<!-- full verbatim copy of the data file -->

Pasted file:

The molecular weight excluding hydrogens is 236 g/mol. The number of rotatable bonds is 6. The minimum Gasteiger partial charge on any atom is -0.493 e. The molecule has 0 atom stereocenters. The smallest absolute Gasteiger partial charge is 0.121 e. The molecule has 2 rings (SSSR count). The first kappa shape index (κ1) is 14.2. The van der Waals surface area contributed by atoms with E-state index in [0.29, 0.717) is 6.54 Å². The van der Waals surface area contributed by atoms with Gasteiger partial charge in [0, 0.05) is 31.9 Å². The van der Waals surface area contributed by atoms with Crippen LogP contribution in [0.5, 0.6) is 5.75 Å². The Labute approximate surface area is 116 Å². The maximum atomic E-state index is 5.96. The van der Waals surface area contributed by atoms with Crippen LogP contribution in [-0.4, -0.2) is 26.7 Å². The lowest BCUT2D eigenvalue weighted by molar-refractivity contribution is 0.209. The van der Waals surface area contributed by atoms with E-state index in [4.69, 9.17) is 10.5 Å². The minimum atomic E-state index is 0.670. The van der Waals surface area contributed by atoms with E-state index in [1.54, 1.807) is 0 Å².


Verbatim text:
The molecular weight excluding hydrogens is 236 g/mol. The number of rotatable bonds is 6. The minimum Gasteiger partial charge on any atom is -0.493 e. The molecule has 0 atom stereocenters. The smallest absolute Gasteiger partial charge is 0.121 e. The molecule has 2 rings (SSSR count). The first kappa shape index (κ1) is 14.2. The van der Waals surface area contributed by atoms with E-state index in [0.29, 0.717) is 6.54 Å². The van der Waals surface area contributed by atoms with Gasteiger partial charge in [0, 0.05) is 31.9 Å². The van der Waals surface area contributed by atoms with Crippen LogP contribution in [0.5, 0.6) is 5.75 Å². The Labute approximate surface area is 116 Å². The maximum atomic E-state index is 5.96. The van der Waals surface area contributed by atoms with Crippen LogP contribution in [-0.4, -0.2) is 26.7 Å². The lowest BCUT2D eigenvalue weighted by molar-refractivity contribution is 0.209. The van der Waals surface area contributed by atoms with E-state index in [4.69, 9.17) is 10.5 Å². The minimum atomic E-state index is 0.670. The van der Waals surface area contributed by atoms with E-state index in [1.54, 1.807) is 0 Å².